Comment by Paul Repstock — January 5, 2011 @ 5:18 am

      • It’s seems like all Western governments, including the Canadian, are headed in the same neoliberal tyrannical direction. I’m unaware of any exceptions.

        Comment by Russ — January 5, 2011 @ 9:41 am

  4. I see why the mandate is a stamp tax. However, the poll tax affects the right to vote. How is the mandate a poll tax?

    Comment by lambert strether — January 4, 2011 @ 9:12 pm

    • I still need to research it further, but my understanding is that the poll tax as a tool to disenfranchise minorities rather than to raise revenue and enforce participation in the government monetized economy is specific to the US, but the latter has been the more common use.

      (Was Thoreau in jail because he voted without having paid? Or just because he refused to pay, regardless of whether he voted or not? I’ll have to look that up too.)

      E.g., colonial powers used it to force colonized subsistence farmers into the commodity crop economy, since they had to raise cash to pay the tax.

      That’s the intended use I see for things like this and whatever food mandates they come up with, and who knows what else. So in addition to a Stamp, I call it a poll tax.

      But I ought to be able to explain what I mean more clearly when I write the fourth post.

      Comment by Russ — January 5, 2011 @ 9:47 am

      • I agree on the general tendency, but I think a stamp tax does all that you say, and that if there’s no evidence that the mandate disenfranchises anyone, and I have seen none, that should not be the trope that we use.

        Let Versailles make stuff up. But we don’t have the funding to maintain a vast edifice of bullshit and lies, so our only recourse is truth…

        Comment by lambert strether — January 5, 2011 @ 10:40 am

      • Who’s making stuff up? They imposed a poll tax to impose socioeconomic control on the farmers. Thatcher’s poll tax had the same goal. (It’s just like the link at Naked Capitalism yesterday, which I think you saw, where they want to make access to credit contingent on “approved” participation in the commodity economy. If people arrange a lifestyle based on barter or alternative currency, for example, how are they supposed to pay a head tax via “insurance” mandate?) It’s clear as a bell to me.

        Well, I’ll write the post and then let people decide if it’s “bullshit and lies”.

        Comment by Russ — January 5, 2011 @ 3:29 pm

  5. It’s really pretty clear — If the mandate affects the franchise, it’s a poll tax. If it doesn’t, it isn’t.

    Therefore, when you write, “It’s also a poll tax, which the Constitution has already explicitly outlawed,” that’s not true, unless you might to write “The mandate might be a poll tax at some point in the future.”

    Comment by lambert strether — January 5, 2011 @ 5:24 pm

  6. Typo: “Meant to write.”

    Why weaken a powerful argument?

    Comment by lambert strether — January 5, 2011 @ 5:24 pm

    • I already told you, I’m referring to the broader historical usage, not one particular US usage.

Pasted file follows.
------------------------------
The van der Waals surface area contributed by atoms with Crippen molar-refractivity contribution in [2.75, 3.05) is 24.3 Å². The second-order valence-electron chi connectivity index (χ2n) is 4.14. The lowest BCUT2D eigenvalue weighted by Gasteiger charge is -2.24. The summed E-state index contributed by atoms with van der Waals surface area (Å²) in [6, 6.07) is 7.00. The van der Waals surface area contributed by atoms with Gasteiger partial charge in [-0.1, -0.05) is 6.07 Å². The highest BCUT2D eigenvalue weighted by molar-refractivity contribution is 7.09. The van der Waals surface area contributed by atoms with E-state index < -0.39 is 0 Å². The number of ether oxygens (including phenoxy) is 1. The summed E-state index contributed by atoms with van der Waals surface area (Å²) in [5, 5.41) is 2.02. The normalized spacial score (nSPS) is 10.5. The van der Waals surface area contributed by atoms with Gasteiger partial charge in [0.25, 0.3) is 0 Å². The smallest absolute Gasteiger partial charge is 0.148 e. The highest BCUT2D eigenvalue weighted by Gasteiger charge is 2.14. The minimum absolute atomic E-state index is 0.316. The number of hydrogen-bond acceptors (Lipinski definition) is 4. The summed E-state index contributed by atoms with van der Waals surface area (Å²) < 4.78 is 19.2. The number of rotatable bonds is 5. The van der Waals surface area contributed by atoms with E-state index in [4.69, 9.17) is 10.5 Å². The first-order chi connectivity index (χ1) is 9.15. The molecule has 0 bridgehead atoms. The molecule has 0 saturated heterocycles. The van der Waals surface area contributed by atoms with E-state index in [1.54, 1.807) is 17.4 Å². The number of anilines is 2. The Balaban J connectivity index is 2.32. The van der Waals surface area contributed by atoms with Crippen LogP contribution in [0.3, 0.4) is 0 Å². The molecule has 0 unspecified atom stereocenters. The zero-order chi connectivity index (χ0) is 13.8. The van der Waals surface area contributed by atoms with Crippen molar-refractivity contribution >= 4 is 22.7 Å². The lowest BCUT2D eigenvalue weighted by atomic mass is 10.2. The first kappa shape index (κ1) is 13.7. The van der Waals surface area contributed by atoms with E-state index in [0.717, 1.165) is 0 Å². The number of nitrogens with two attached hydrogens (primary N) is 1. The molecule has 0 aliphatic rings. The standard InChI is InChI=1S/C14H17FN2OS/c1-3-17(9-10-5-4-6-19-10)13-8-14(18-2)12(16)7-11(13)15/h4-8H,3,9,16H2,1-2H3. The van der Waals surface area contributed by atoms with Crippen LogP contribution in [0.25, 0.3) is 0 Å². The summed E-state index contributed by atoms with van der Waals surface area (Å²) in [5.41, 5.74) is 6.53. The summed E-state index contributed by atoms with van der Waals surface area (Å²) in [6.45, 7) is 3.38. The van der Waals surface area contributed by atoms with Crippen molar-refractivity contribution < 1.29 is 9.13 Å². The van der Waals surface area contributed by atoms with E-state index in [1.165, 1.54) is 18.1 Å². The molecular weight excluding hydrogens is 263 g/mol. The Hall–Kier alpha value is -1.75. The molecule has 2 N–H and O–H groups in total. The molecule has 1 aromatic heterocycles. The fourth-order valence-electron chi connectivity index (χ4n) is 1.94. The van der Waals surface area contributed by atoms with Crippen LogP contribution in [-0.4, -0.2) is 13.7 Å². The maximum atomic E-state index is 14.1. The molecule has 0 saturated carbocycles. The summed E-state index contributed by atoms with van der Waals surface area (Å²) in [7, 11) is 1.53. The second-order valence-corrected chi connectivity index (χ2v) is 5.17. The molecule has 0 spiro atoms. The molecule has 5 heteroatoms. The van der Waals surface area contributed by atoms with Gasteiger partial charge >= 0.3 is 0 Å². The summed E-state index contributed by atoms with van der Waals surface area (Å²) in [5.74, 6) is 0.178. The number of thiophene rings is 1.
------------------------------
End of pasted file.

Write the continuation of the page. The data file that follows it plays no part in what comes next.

That’s because I think the intent and effect of such measures will be as a disguised poll tax. So I want to strip off the disguise.

      BTW, how is that usage any more innovative than calling it a Stamp? Maybe you just fancy the one and not the other.

      I’m still at the stage where I’m trying stuff out. So I’m going to explore both Stamp and poll tax (and other things) as concepts and rhetorical devices. If one seems to fit and the other doesn’t, so be it. Or if both have use, I’ll use both.

      This is quite a novel experience – someone trying to talk me out of writing a single post. It’s not like I’m signing in blood to write a hundred post series or something.

      Comment by Russ — January 6, 2011 @ 6:19 am

  7. There’s a book titled Tik Tok by science fiction writer John Sladek about a robot who runs amok when his morality circuits break. The robot goes into business in a number of industries and eventually runs for political office. Sladek uses the device of an amoral businessman robot for satiric effect: one is constantly drawn to compare Tik Tok, the soulless machine, with the sociopathy of modern day business run by so-called humans. The below extract is from pp. 147-149 of the British second edition and concerns American health care. When I checked the copyright I was astonished to find it was published in 1983.

    As Nobby piloted the limousine, I explained things to my little group of advertising people.

    “What we’re going to see today, folks, is a necessary stage in the development of the Clockman Medical Group. So help yourselves to the Dom Perignon there while I give you a little background. Clockman Insurance, in conjunction with Clockman Medical Centers, is establishing a new kind of high-profit hospital. You see, only policy holders can be admitted, first of all. Emergency cases can get in by buying a policy at the door and paying one year’s premiums for every day in the hospital — the rest is run on a cost-plus basis, built-in escalation clauses and claims penalties — suffice it to say, gang, that when you check into Clockman Medical Center, you don’t check out with any spare change in your pockets. We provide special legal facilities so people can make over their cars and houses, negotiate loans, cash in securities and insurance, and change their wills. We can help them trace relatives who might countersign loans. We do everything to help these people meet their bills.”